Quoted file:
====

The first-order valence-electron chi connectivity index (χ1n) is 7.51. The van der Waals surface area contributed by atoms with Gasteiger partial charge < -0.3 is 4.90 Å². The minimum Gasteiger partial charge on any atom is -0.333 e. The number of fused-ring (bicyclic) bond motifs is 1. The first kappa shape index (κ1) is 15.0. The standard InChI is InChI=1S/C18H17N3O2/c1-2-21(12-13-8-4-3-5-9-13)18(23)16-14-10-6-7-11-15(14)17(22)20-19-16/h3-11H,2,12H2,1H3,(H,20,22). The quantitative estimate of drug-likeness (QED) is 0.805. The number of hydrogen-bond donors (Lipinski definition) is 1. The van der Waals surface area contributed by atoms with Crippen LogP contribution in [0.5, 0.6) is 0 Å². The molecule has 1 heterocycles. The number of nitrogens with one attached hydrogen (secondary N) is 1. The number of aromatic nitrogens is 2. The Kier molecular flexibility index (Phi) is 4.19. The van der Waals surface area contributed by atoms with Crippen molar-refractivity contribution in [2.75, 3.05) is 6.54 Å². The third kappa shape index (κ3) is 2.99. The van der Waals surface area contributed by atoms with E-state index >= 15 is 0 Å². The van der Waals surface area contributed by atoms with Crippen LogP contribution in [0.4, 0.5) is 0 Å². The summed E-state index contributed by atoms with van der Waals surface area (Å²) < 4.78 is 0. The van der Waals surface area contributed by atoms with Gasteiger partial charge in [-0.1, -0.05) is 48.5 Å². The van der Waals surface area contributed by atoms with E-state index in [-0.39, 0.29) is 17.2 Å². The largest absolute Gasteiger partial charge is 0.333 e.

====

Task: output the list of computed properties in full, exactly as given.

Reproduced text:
The first-order valence-electron chi connectivity index (χ1n) is 7.51. The van der Waals surface area contributed by atoms with Gasteiger partial charge < -0.3 is 4.90 Å². The minimum Gasteiger partial charge on any atom is -0.333 e. The number of fused-ring (bicyclic) bond motifs is 1. The first kappa shape index (κ1) is 15.0. The standard InChI is InChI=1S/C18H17N3O2/c1-2-21(12-13-8-4-3-5-9-13)18(23)16-14-10-6-7-11-15(14)17(22)20-19-16/h3-11H,2,12H2,1H3,(H,20,22). The quantitative estimate of drug-likeness (QED) is 0.805. The number of hydrogen-bond donors (Lipinski definition) is 1. The van der Waals surface area contributed by atoms with Crippen LogP contribution in [0.5, 0.6) is 0 Å². The molecule has 1 heterocycles. The number of nitrogens with one attached hydrogen (secondary N) is 1. The number of aromatic nitrogens is 2. The Kier molecular flexibility index (Phi) is 4.19. The van der Waals surface area contributed by atoms with Crippen molar-refractivity contribution in [2.75, 3.05) is 6.54 Å². The third kappa shape index (κ3) is 2.99. The van der Waals surface area contributed by atoms with E-state index >= 15 is 0 Å². The van der Waals surface area contributed by atoms with Crippen LogP contribution in [0.4, 0.5) is 0 Å². The summed E-state index contributed by atoms with van der Waals surface area (Å²) < 4.78 is 0. The van der Waals surface area contributed by atoms with Gasteiger partial charge in [-0.1, -0.05) is 48.5 Å². The van der Waals surface area contributed by atoms with E-state index in [-0.39, 0.29) is 17.2 Å². The largest absolute Gasteiger partial charge is 0.333 e.